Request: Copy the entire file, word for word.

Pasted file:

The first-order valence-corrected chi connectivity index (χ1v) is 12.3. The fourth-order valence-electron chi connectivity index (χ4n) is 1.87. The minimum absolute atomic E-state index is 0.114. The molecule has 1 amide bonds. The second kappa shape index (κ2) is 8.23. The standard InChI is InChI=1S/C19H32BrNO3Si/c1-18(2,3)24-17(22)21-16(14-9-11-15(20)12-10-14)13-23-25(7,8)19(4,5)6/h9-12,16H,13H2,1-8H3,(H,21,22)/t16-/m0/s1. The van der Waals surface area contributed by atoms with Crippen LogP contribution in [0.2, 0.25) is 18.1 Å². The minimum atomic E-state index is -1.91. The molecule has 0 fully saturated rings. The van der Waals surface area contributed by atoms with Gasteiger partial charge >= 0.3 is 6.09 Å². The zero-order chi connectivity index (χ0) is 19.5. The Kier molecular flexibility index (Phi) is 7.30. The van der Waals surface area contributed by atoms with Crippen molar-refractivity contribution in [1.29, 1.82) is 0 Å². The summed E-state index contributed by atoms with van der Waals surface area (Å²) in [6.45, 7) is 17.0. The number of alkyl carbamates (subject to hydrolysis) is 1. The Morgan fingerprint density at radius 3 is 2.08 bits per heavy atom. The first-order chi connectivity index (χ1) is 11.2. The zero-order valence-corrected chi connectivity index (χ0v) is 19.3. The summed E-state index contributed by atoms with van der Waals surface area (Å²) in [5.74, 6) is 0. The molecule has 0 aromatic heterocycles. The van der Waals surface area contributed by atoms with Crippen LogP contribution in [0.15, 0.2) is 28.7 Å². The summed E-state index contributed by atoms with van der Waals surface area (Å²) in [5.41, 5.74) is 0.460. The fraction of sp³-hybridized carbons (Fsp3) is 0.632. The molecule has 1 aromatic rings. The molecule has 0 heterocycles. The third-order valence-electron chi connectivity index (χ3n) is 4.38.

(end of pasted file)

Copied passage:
The first-order valence-corrected chi connectivity index (χ1v) is 12.3. The fourth-order valence-electron chi connectivity index (χ4n) is 1.87. The minimum absolute atomic E-state index is 0.114. The molecule has 1 amide bonds. The second kappa shape index (κ2) is 8.23. The standard InChI is InChI=1S/C19H32BrNO3Si/c1-18(2,3)24-17(22)21-16(14-9-11-15(20)12-10-14)13-23-25(7,8)19(4,5)6/h9-12,16H,13H2,1-8H3,(H,21,22)/t16-/m0/s1. The van der Waals surface area contributed by atoms with Crippen LogP contribution in [0.2, 0.25) is 18.1 Å². The minimum atomic E-state index is -1.91. The molecule has 0 fully saturated rings. The van der Waals surface area contributed by atoms with Gasteiger partial charge >= 0.3 is 6.09 Å². The zero-order chi connectivity index (χ0) is 19.5. The Kier molecular flexibility index (Phi) is 7.30. The van der Waals surface area contributed by atoms with Crippen molar-refractivity contribution in [1.29, 1.82) is 0 Å². The summed E-state index contributed by atoms with van der Waals surface area (Å²) in [6.45, 7) is 17.0. The number of alkyl carbamates (subject to hydrolysis) is 1. The Morgan fingerprint density at radius 3 is 2.08 bits per heavy atom. The first-order chi connectivity index (χ1) is 11.2. The zero-order valence-corrected chi connectivity index (χ0v) is 19.3. The summed E-state index contributed by atoms with van der Waals surface area (Å²) in [5.74, 6) is 0. The molecule has 0 aromatic heterocycles. The van der Waals surface area contributed by atoms with Crippen LogP contribution in [0.15, 0.2) is 28.7 Å². The summed E-state index contributed by atoms with van der Waals surface area (Å²) in [5.41, 5.74) is 0.460. The fraction of sp³-hybridized carbons (Fsp3) is 0.632. The molecule has 1 aromatic rings. The molecule has 0 heterocycles. The third-order valence-electron chi connectivity index (χ3n) is 4.38.